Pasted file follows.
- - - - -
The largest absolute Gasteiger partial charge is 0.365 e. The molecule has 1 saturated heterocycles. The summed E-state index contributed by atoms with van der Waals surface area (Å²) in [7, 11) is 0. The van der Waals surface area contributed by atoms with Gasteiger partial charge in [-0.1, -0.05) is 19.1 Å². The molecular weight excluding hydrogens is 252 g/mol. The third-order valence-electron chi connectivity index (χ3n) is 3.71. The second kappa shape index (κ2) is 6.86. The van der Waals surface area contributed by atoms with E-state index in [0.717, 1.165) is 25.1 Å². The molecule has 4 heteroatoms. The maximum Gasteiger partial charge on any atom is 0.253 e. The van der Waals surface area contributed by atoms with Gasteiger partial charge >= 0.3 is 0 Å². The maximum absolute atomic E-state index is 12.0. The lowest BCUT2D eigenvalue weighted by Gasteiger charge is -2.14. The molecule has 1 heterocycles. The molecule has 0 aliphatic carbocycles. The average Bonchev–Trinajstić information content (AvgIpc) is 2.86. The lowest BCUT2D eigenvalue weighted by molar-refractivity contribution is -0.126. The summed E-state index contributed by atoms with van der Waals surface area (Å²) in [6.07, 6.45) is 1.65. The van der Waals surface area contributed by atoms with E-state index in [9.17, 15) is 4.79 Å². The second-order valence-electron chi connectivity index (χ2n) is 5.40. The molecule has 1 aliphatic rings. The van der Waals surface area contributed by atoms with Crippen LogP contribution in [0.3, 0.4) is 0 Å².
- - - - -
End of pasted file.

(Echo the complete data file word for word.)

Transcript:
The largest absolute Gasteiger partial charge is 0.365 e. The molecule has 1 saturated heterocycles. The summed E-state index contributed by atoms with van der Waals surface area (Å²) in [7, 11) is 0. The van der Waals surface area contributed by atoms with Gasteiger partial charge in [-0.1, -0.05) is 19.1 Å². The molecular weight excluding hydrogens is 252 g/mol. The third-order valence-electron chi connectivity index (χ3n) is 3.71. The second kappa shape index (κ2) is 6.86. The van der Waals surface area contributed by atoms with E-state index in [0.717, 1.165) is 25.1 Å². The molecule has 4 heteroatoms. The maximum Gasteiger partial charge on any atom is 0.253 e. The van der Waals surface area contributed by atoms with Gasteiger partial charge >= 0.3 is 0 Å². The maximum absolute atomic E-state index is 12.0. The lowest BCUT2D eigenvalue weighted by Gasteiger charge is -2.14. The molecule has 1 heterocycles. The molecule has 0 aliphatic carbocycles. The average Bonchev–Trinajstić information content (AvgIpc) is 2.86. The lowest BCUT2D eigenvalue weighted by molar-refractivity contribution is -0.126. The summed E-state index contributed by atoms with van der Waals surface area (Å²) in [6.07, 6.45) is 1.65. The van der Waals surface area contributed by atoms with E-state index in [9.17, 15) is 4.79 Å². The second-order valence-electron chi connectivity index (χ2n) is 5.40. The molecule has 1 aliphatic rings. The van der Waals surface area contributed by atoms with Crippen LogP contribution in [0.3, 0.4) is 0 Å².